Has any life experience made you so angry you said to yourself, that’s going in a book? How about a joyous experience you couldn’t wait to journal about? Or, better yet, has something very real happened to you, no matter how small or inconsequential at the time, that made you want to change the world or at least your small part of it?
If the answer to any of these questions is yes and you then wrote about it, took a photograph or painted a picture, made up a song, a dirty limerick, or even the perfect FaceBook quip or Pinterest post, then I think you’ve experienced art imitating life. Oscar Wilde famously said: “Life imitates art far more than art imitates life.” This may seem chicken and eggish in the premise it sets out to prove, and to some extent it is, but I believe the distinction merits a look.
I make a lot of stuff up when I write. Gallery photographers use different lenses to generate and saturate color, to shadow and show effect. Painters experiment with light and shading. Musicians and poets play with meter and rhyme. What they and I can’t make up, and I believe this to be true of others as well, is the emotional content. Artists of every stripe, even mimes and sidewalk shell-game artists, have to draw on and connect with emotion, or their art falls flat.
I used my grandmother’s name in the second book I wrote for a character who otherwise was a compilation of women I admired as well as the product of my imagination. When it came time for that character to die, the emotion was very real. That scene rings true. I cry every time I read it because I let a piece of my life bleed into my art. The character wasn’t real, not wholly anyway. The emotion was.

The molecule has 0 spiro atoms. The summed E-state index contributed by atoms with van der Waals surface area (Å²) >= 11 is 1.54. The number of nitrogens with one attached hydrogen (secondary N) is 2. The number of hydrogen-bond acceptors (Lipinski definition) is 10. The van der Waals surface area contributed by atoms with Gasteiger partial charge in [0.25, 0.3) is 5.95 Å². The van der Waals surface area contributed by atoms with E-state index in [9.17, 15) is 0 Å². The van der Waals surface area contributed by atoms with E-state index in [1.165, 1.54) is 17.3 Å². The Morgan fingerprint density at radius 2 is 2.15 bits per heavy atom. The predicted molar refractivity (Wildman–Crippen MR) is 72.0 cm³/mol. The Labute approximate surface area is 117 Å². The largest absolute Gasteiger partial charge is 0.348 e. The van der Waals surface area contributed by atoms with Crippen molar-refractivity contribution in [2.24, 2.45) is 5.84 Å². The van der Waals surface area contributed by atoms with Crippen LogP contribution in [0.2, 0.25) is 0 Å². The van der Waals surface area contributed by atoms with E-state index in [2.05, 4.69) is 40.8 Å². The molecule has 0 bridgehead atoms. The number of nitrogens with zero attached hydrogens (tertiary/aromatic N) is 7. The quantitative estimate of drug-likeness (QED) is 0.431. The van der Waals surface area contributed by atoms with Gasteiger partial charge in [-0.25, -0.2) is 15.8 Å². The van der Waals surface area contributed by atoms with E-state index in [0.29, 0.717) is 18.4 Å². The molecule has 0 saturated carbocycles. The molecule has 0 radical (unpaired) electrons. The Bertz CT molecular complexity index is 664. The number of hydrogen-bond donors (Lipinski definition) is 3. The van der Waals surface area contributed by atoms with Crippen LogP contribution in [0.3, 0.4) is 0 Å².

That same story has part of its genesis in a visit I made to a long term care and rehabilitation facility. My client, an elderly woman with no family and a large estate, was recovering from a hip injury. She was also being billed $6,000 a month to share a room and drink Ensure. She didn’t even have a walker that worked. Needless to say, I was a little pissed off. I got her out of there, but not before she was billed $12,000 for a 60 day stay. That little adventure spurred the creation of Potter’s Woods, a wholistic healthcare facility. I made it up. I created a way to pay for it in my story – it helps to have a spare billionaire – and I felt better. Now, Mr. Wilde will be right if said billionaire reads my story and Potter’s Woods becomes a reality.
I can only hope.
My point is that artists, paid, unpaid, known and unknown, universally pour their life experience and the emotion that imbeds itself on the psyche as a result, into their art, even if all that comes out on the canvas is the representation of a soup can. It resonates with some people. It leaves others cold. Yet, the emotion is real whether it paints a rich and textured picture or it wounds with its starkness.
So, my friends, does life’s emotion influence the way you create or the way you enjoy art? I bring my own experience to my reading and often I read a great story a little differently than friends who read the same words. How does your life experience influence your reading, your art, your enjoyment of others’ art? I can’t wait to hear from you.
My your life always be filled with art that adds to it and emotion that nurtures it.